Ice Cream Cone Dancing In Whirlpool Is Downright Hypnotic

Here’s an awesome physics experiment teachers need to start running in high school science classes: sticking ice cream cones into whirlpools. Yes, it may sound boring as heck—as well as a waste of a perfectly good waffle cone—but the results are spectacular. And by “spectacular,” we mean endlessly hypnotic.

@itsjohnfoleyBRO WTF???!? ##infinityswirl ##vortex ##viral ♬ Vibin – Kesh Kesh

The ice cream cone swirly, which comes via Digg, was originally posted to imgur by user, Cheesemadoodles. The original video was actually posted last year, but has recently gone viral on Reddit and TikTok, as people come to learn of the magnificence of a swirling cone in a sink. Unfortunately, however, Cheesemadoodles provided no explanation of why he attempted this next-level feat of playing with one’s food. (We’d blame it on quarantine boredom, but again, this happened in 2019.)

If you’re thinking this swirling water, like all swirling water on Earth, is due to the Coriolis effect—that is, the inertial force generated by Earth’s rotation—you’ll be happy to know that that is most definitely not the case. According to physics teacher and U.S. physics team coach, Mark Eichenlaub, the spinning motion of water down a drain is due mostly to “the net angular momentum the water has before it starts draining, which is pretty much random.” Angular momentum is the rotational equivalent of linear momentum.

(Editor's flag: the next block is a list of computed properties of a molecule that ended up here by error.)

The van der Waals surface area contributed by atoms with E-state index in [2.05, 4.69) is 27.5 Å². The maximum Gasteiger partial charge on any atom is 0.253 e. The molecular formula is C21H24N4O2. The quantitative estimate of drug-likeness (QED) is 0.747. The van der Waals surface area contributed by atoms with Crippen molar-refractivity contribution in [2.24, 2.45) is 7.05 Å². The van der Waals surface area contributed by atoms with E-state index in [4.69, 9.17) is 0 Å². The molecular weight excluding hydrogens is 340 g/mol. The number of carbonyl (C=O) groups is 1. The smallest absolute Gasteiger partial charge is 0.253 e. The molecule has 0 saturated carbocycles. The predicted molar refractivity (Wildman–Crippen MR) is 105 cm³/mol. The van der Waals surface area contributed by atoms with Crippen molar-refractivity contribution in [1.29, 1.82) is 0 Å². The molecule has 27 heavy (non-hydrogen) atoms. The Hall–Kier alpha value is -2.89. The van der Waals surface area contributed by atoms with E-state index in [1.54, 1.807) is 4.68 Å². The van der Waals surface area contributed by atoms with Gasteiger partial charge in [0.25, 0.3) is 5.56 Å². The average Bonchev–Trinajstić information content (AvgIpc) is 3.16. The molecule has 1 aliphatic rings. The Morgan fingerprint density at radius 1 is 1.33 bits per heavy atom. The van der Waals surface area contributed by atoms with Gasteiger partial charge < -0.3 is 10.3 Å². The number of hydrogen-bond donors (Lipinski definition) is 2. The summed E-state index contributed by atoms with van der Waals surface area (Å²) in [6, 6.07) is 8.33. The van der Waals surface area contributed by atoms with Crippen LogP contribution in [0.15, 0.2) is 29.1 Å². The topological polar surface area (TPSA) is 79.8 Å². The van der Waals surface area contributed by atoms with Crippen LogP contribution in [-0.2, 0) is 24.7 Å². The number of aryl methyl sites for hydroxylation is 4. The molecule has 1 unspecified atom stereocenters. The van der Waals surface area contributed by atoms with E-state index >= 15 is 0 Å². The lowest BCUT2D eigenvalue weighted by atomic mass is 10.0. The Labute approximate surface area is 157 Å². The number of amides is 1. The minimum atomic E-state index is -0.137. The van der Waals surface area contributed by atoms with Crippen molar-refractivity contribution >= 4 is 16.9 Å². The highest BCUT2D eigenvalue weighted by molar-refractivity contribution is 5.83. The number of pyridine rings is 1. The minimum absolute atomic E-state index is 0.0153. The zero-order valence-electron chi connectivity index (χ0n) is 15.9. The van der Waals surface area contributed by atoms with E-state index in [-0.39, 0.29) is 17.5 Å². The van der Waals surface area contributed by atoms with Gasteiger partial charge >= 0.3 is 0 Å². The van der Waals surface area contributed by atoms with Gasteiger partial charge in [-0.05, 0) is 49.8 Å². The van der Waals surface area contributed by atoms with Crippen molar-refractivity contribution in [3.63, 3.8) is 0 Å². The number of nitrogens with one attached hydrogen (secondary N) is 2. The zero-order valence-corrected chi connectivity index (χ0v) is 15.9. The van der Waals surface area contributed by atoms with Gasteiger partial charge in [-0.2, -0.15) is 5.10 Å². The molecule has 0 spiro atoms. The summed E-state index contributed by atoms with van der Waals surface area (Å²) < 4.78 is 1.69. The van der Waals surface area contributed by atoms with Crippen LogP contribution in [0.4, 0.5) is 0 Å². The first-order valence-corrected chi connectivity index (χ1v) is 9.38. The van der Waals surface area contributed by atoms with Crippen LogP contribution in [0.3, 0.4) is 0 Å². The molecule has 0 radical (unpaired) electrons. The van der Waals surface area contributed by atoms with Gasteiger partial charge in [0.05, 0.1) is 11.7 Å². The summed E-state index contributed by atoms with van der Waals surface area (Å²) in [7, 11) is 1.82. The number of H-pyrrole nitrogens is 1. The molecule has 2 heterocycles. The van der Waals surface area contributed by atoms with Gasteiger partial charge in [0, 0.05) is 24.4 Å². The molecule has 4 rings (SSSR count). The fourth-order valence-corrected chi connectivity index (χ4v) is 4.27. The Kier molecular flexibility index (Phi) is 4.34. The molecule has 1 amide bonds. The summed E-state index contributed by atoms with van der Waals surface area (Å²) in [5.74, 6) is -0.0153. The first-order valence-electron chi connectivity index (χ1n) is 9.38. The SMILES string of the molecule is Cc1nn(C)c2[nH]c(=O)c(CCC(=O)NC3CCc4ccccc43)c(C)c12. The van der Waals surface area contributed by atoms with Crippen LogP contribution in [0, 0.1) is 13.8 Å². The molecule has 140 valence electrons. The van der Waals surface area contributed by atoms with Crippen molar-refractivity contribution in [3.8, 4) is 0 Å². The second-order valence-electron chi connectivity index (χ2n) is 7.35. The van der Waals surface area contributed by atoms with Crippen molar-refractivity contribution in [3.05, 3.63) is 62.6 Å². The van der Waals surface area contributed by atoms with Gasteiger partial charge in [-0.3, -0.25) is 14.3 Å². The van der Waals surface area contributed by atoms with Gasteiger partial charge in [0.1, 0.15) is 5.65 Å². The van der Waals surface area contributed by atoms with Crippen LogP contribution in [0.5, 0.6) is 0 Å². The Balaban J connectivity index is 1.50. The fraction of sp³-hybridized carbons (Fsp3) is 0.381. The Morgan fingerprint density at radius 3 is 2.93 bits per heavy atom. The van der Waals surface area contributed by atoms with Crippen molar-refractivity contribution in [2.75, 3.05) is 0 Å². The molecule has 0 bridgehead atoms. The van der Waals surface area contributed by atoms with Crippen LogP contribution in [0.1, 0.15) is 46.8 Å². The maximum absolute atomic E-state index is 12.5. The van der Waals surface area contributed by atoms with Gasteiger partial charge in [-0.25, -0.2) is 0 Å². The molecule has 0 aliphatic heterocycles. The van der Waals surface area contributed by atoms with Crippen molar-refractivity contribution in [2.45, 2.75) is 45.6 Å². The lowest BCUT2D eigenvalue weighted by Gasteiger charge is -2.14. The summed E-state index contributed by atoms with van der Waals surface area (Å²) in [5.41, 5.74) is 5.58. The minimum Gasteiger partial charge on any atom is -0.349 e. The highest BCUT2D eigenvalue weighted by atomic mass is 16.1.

Astronaut Mike Fossum demonstrates conservation of angular momentum.

While Eichenlaub notes that the Coriolis effect almost always has a negligible influence on the way water spins down a drain—there are apparently very precise experiments where it is indeed the Coriolis effect that makes water in a sink or tub spin—it does come into play when looking at swirling H2O on a much larger level; namely, a hurricane. Hurricanes do spin in different directions in the different hemispheres thanks to the Coriolis effect. Although it may be a while before we can fly in an ice cream cone big enough to drop into the center of one of those.

What do you think about this ice cream cone in swirling water? Are you going to try this experiment literally right this minute, or are you saving your ice cream cones for… ice cream? Let us know your thoughts in the comments!

Feature image: itsjohnfoley

Top Stories
More by Matthew Hart
Trending Topics